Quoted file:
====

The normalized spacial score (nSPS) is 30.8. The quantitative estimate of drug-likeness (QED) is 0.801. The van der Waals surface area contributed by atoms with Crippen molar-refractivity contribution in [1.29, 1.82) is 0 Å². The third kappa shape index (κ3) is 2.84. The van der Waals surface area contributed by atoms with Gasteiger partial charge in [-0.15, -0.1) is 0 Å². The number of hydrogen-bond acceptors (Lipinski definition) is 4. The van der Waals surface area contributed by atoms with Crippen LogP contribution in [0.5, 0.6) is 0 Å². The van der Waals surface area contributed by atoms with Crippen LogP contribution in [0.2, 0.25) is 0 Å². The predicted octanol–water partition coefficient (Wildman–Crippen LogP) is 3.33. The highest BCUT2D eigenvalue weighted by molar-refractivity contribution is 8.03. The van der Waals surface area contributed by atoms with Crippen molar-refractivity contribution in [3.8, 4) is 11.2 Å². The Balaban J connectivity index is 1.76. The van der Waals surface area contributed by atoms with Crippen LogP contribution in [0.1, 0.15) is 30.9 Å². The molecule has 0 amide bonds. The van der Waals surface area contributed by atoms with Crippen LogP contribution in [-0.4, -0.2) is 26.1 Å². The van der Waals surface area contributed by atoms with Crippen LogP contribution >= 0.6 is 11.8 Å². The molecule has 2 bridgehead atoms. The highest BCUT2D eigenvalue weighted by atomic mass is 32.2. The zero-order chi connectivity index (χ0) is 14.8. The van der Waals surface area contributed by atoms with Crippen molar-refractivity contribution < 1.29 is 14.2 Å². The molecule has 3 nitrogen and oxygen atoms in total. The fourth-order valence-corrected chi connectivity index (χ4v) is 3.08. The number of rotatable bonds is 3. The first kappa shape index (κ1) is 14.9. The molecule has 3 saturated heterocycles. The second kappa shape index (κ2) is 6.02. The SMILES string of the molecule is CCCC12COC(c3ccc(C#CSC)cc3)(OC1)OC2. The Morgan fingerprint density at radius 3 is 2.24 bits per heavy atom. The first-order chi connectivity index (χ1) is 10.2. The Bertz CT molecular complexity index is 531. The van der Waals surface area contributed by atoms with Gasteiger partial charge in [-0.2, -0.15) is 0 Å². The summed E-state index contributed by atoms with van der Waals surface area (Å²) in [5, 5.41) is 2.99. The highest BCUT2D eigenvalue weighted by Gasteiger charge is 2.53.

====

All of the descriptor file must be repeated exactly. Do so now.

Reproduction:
The normalized spacial score (nSPS) is 30.8. The quantitative estimate of drug-likeness (QED) is 0.801. The van der Waals surface area contributed by atoms with Crippen molar-refractivity contribution in [1.29, 1.82) is 0 Å². The third kappa shape index (κ3) is 2.84. The van der Waals surface area contributed by atoms with Gasteiger partial charge in [-0.15, -0.1) is 0 Å². The number of hydrogen-bond acceptors (Lipinski definition) is 4. The van der Waals surface area contributed by atoms with Crippen LogP contribution in [0.5, 0.6) is 0 Å². The van der Waals surface area contributed by atoms with Crippen LogP contribution in [0.2, 0.25) is 0 Å². The predicted octanol–water partition coefficient (Wildman–Crippen LogP) is 3.33. The highest BCUT2D eigenvalue weighted by molar-refractivity contribution is 8.03. The van der Waals surface area contributed by atoms with Crippen molar-refractivity contribution in [3.8, 4) is 11.2 Å². The Balaban J connectivity index is 1.76. The van der Waals surface area contributed by atoms with Crippen LogP contribution in [0.1, 0.15) is 30.9 Å². The molecule has 0 amide bonds. The van der Waals surface area contributed by atoms with Crippen LogP contribution in [-0.4, -0.2) is 26.1 Å². The van der Waals surface area contributed by atoms with Crippen LogP contribution >= 0.6 is 11.8 Å². The molecule has 2 bridgehead atoms. The highest BCUT2D eigenvalue weighted by atomic mass is 32.2. The zero-order chi connectivity index (χ0) is 14.8. The van der Waals surface area contributed by atoms with Crippen molar-refractivity contribution < 1.29 is 14.2 Å². The molecule has 3 nitrogen and oxygen atoms in total. The fourth-order valence-corrected chi connectivity index (χ4v) is 3.08. The number of rotatable bonds is 3. The first kappa shape index (κ1) is 14.9. The molecule has 3 saturated heterocycles. The second kappa shape index (κ2) is 6.02. The SMILES string of the molecule is CCCC12COC(c3ccc(C#CSC)cc3)(OC1)OC2. The Morgan fingerprint density at radius 3 is 2.24 bits per heavy atom. The first-order chi connectivity index (χ1) is 10.2. The Bertz CT molecular complexity index is 531. The van der Waals surface area contributed by atoms with Gasteiger partial charge in [-0.2, -0.15) is 0 Å². The summed E-state index contributed by atoms with van der Waals surface area (Å²) in [5, 5.41) is 2.99. The highest BCUT2D eigenvalue weighted by Gasteiger charge is 2.53.